Originally, the survey map had indicated that Phase Five would be about 45 kilometres long. But the distance became 82 kilometres due to steep hills and deep valleys. The technical team had to pass the fence either across a river or a stream after every kilometre. By the time the section was completed last week it had crossed 22 rivers and 50 streams.

Some sections were so inaccessible that workmen had to carry fencing materials on their shoulders for up to three kilometres.

And with a mere 95-kilometre stretch remaining on the western side of the mountain range, the team can see light at the end of the tunnel. Most of the terrain is almost flat. And Rhino Ark expects to have fenced off the distance by 2007.

When the Rhino Ark project was started in 1988, the intention was to save the black rhino from poachers. The animal's highly valued horn was in great demand as an aphrodisiac, especially in the Persian Gulf countries.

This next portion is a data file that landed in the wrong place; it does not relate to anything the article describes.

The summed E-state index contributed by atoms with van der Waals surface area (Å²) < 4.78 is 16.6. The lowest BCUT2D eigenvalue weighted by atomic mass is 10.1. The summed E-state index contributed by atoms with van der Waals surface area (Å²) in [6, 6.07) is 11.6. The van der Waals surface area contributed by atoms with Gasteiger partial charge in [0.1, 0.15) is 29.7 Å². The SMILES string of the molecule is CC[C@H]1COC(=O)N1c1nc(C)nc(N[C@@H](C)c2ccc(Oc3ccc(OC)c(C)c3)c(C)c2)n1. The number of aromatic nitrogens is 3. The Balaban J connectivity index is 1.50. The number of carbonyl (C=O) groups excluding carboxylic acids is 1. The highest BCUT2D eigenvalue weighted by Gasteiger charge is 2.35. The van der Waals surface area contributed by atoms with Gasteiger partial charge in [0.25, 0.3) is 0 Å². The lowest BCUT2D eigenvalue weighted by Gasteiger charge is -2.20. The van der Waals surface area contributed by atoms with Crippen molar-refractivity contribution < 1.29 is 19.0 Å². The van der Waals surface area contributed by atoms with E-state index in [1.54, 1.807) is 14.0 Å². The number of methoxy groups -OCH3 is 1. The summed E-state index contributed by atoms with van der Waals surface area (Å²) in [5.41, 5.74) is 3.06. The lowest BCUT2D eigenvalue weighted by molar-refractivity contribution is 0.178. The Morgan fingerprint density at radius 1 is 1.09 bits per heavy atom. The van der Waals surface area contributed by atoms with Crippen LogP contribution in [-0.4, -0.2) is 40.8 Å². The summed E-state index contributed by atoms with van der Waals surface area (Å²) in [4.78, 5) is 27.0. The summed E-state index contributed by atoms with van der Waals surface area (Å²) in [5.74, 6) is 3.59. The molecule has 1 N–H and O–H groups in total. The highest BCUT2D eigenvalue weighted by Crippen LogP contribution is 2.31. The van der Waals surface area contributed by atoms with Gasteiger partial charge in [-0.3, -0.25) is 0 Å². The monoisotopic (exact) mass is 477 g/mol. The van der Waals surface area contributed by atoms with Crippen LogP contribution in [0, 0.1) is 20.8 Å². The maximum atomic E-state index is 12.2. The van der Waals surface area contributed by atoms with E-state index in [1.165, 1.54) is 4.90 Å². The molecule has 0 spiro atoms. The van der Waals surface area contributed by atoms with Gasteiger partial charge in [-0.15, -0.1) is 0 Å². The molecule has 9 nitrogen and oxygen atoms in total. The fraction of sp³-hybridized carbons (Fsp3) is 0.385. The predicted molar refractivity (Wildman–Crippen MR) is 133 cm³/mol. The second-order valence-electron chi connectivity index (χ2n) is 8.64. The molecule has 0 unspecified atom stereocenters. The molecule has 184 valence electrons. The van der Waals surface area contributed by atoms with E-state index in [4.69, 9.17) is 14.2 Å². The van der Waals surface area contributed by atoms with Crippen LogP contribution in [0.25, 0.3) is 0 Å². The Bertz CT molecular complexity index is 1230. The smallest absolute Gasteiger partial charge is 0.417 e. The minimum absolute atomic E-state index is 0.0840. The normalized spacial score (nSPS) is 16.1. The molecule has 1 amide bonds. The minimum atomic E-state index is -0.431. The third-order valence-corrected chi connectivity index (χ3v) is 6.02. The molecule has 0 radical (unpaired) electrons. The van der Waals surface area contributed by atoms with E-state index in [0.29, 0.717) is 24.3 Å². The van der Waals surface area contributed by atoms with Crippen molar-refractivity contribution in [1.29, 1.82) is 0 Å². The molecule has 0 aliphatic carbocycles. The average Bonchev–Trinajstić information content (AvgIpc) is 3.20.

Initially, the project's aim was to build an electric fence on the eastern side of the mountain where poaching was rampant.

Today, the fence has not only kept off the poachers but has also eased conflict between farmers living outside the Aberdare Forest and the wild animals inside it.

Before the fence was built, people lived in perpetual fear of attacks and many lost their incomes when their crops were destroyed or livestock killed. No wonder, the community never saw the necessity of protecting either the wildlife or the forest.

The Rhino Ark project has, with time, won the hearts of many conservation-conscious individuals and corporate organisations. The building of the fence has been made possible by the support of donors and corporate partners like the Nation Media Group, KenGen and Safaricom.

Funds have also been raised through such exciting sporting activities like the Rhino Charge off-road rally which is held once a year.

The fence has so far cost Sh400 million but more money is needed to complete and maintain it. In 2002, the Nation Media Group established the Nation Aberdare Forest Fund which has so far raised more than Sh16.8 million towards the project. The Government, through the ministry of Environment and Natural Resources, pledged Sh12 million. Last year, it gave out Sh1.6 million worth of materials.